Historians to explore crossroads of slavery and American memory at Grand Valley event
Posted on January 16, 2019
Thomas Jefferson, one of the nation's founding fathers, was the most revered philosopher of the early republic's Enlightenment ideals. But he was also deeply involved in the nation's original sin of slavery.
Not only was Jefferson a slave owner: DNA testing has strongly suggested he fathered children with Sally Hemings.
Grand Valley's Hauenstein Center for Presidential Studies and the university's Division of Inclusion and Equity will host historians Annette Gordon-Reed, from Harvard University, and Peter S. Onuf, retired from the University of Virginia, for a discussion about how Americans can work toward finding common ground for the common good, especially at the troubled crossroads of race and American memory.
Annette Gordon-Reed and Peter S. Onuf: Jefferson, Slavery, and the Moral Imagination
Thursday, January 24, 7 p.m.
L.V. Eberhard Center, Room 215
301 Fulton St. W., Grand Rapids, MI 49504
The event is free and open to the public, but an RSVP is requested at gvsu.edu/hc/events.
Gordon-Reed is the Charles Warren Professor of American Legal History at Harvard Law School, and has published six books, including The Hemingses of Monticello: An American Family, which won numerous awards, including the Pulitzer Prize in history and the National Book Award for nonfiction.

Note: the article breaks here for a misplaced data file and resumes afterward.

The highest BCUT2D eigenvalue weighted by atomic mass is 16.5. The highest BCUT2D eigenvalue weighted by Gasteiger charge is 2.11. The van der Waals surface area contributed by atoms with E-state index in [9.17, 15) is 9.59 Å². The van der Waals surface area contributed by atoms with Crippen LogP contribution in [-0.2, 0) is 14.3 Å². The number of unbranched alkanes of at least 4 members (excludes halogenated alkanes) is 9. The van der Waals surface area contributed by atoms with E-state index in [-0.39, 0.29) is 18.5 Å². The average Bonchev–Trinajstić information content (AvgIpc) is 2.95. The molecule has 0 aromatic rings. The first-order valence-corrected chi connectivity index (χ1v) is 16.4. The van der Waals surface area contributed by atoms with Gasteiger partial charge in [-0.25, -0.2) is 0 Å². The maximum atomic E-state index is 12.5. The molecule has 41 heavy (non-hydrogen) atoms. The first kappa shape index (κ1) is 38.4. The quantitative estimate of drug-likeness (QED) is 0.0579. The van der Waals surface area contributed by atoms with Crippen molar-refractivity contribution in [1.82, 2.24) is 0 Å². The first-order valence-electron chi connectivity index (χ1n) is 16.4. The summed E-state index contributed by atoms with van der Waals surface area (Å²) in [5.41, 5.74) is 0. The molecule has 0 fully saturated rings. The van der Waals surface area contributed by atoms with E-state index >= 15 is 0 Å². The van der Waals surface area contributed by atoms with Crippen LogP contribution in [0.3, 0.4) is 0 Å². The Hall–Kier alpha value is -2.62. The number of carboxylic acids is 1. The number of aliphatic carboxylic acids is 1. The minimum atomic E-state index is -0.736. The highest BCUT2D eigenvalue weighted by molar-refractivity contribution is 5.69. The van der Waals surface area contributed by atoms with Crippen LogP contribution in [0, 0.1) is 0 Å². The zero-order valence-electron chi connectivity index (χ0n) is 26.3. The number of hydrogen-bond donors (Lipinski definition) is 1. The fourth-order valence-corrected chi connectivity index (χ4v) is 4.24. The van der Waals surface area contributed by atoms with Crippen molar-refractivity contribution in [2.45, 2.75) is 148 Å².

Onuf is an American historian and professor known for his study of Jefferson. In 1989, he was named the Thomas Jefferson Memorial Foundation Professor of the University of Virginia, a chair he held until retiring in 2012. He is also one of the founders of the NPR program Backstory.
This event is presented in collaboration with Grand Valley's Division of Inclusion and Equity as part of the university's week of events to commemorate the life of the Reverend Dr. Martin Luther King, Jr.
For more information, visit gvsu.edu/hc/events.